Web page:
Community volunteers said Isatu’s case was the norm, not the exception.

“We have a huge number of death cases,” said Mr. Kabia, the volunteer Ebola coordinator in Isatu’s area, Kissi Town, adding that residents rarely survived because of the slow response.


On Freetown’s outskirts, burly youth are setting up roadblocks. The police are nowhere to be found. The young men barricade the road brandishing digital thermometers. CreditDaniel Berehulak for The New York Times

Discouraged, scared and furious, Sierra Leoneans are taking matters into their own hands. Laid-off teachers (all schools in this country are closed) race around on motorbikes, monitoring the sick. In some villages, informal isolation centers are popping up, with citizens quarantining one another, an incredibly dangerous ad hoc solution being performed without appropriate protection. (United Nations officials say this country is still short hundreds of thousands of protective suits.)

On Freetown’s outskirts, burly youth are setting up roadblocks. The police are nowhere to be found. The young men barricade the road, but instead of wielding weapons, they brandish infrared thermometers.

“Show me your forehead,” commanded a ringleader, wearing a white tank top and baseball cap askew.

A passenger leaned out of the car while the ringleader scanned his head. 98.5. The posse then lifted the barricade, keeping anyone sick out of their neighborhood.

Fever is the scarlet letter of Ebola. Just about every important building in Freetown — hotels, banks, government offices — is now manned by a guard with an infrared thermometer and a bucket of diluted bleach for a mandatory hand wash.

But in the slums, it is a different story. In Kissi Town, an underserved area of dirt roads and dirty wells, the local Ebola task force said that more than 150 people had recently died of the virus, and that many had received no food, medicine or any other help.


Ebola patients waited in the recovery area after testing negative for the virus at a treatment center in Freetown, Sierra Leone. CreditDaniel Berehulak for The New York Times

Stuck in her house, waiting for an ambulance, Isatu kept burning up. She was intensely nauseated, she said, but still able to walk a few steps, an important factor.

“If they walk in, their chances are good,” said Komba Songu M’Briwa, a doctor at an Ebola clinic. “If they have to be carried in, well …”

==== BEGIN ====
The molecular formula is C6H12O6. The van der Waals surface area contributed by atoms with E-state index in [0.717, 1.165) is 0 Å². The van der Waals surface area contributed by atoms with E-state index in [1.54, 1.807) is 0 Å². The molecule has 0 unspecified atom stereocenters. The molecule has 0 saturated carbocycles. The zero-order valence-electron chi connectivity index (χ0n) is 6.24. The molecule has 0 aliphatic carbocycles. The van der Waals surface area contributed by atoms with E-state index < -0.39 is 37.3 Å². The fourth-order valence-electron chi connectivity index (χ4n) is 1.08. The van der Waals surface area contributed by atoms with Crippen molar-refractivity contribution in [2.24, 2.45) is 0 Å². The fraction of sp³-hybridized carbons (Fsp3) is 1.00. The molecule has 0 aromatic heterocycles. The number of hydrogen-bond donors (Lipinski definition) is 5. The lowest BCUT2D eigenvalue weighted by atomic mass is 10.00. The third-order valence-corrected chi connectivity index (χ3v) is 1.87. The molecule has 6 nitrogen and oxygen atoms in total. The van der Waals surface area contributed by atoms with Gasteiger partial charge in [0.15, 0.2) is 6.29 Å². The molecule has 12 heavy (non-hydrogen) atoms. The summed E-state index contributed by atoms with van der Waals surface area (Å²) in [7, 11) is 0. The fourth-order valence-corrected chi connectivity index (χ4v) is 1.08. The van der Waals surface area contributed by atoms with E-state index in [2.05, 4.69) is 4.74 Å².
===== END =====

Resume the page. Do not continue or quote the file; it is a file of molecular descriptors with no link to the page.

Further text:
By last Friday morning, Isatu was not walking anywhere. She had become too weak to stand. Her chances were plummeting.

She curled up on the floor, her jeans splotched with dried black vomit. She was delirious, eyes bolted open, huge and blank. A shadow would cross the threshold and they would not even flicker.

The virus was moving faster than all the aid workers put together.

“I’ve called 10 times myself, ” said Abu Bakar Kamara, a community volunteer, as he paced the scratched dirt yard in front of Isatu’s house. “No response.”


Health workers outside the high-risk area at the Hastings Ebola treatment unit in Freetown, the capital of Sierra Leone. CreditDaniel Berehulak for The New York Times

Sierra Leone has an elaborate Ebola response system — on paper. It starts with a call to 117, the toll-free number for central dispatch. A surveillance team is sent out, then an ambulance takes a patient to a holding center, then blood tests and a proper treatment center where the patient might receive intravenous fluids or other special care.

But the Ebola clinics do not have nearly enough beds, especially in Freetown, and an ambulance will not show up at a sick person’s house unless there is a bed somewhere for that patient. The government says it needs 3,000 beds nationwide but has fewer than half of that now.

Ambulances are hurtling across the country for hours to remote clinics in the east, where there are a few vacancies. The roads are horrendously bumpy; the jungle heat without reprieve. Many patients are dead on arrival.

Western officials are quick to add that even if all the resources were in the right place, that would not stop the virus.

“You can have as many helicopters, ships and kit here as you’d like,” said Lt. Colonel Matt Petersen, a British adviser. “But unless you change behavior, it’s not going to stop transmission.”

Public health professionals are beginning to look harder at Sierra Leone’s culture, which is dominated by secret men’s and women’s societies that have certain rituals, especially around burials. Many people here — just like in other cultures — believe that the afterlife is more important than this one. A proper burial, in which the body is touched and carefully washed, is the best way to ensure a soul reaches its destination.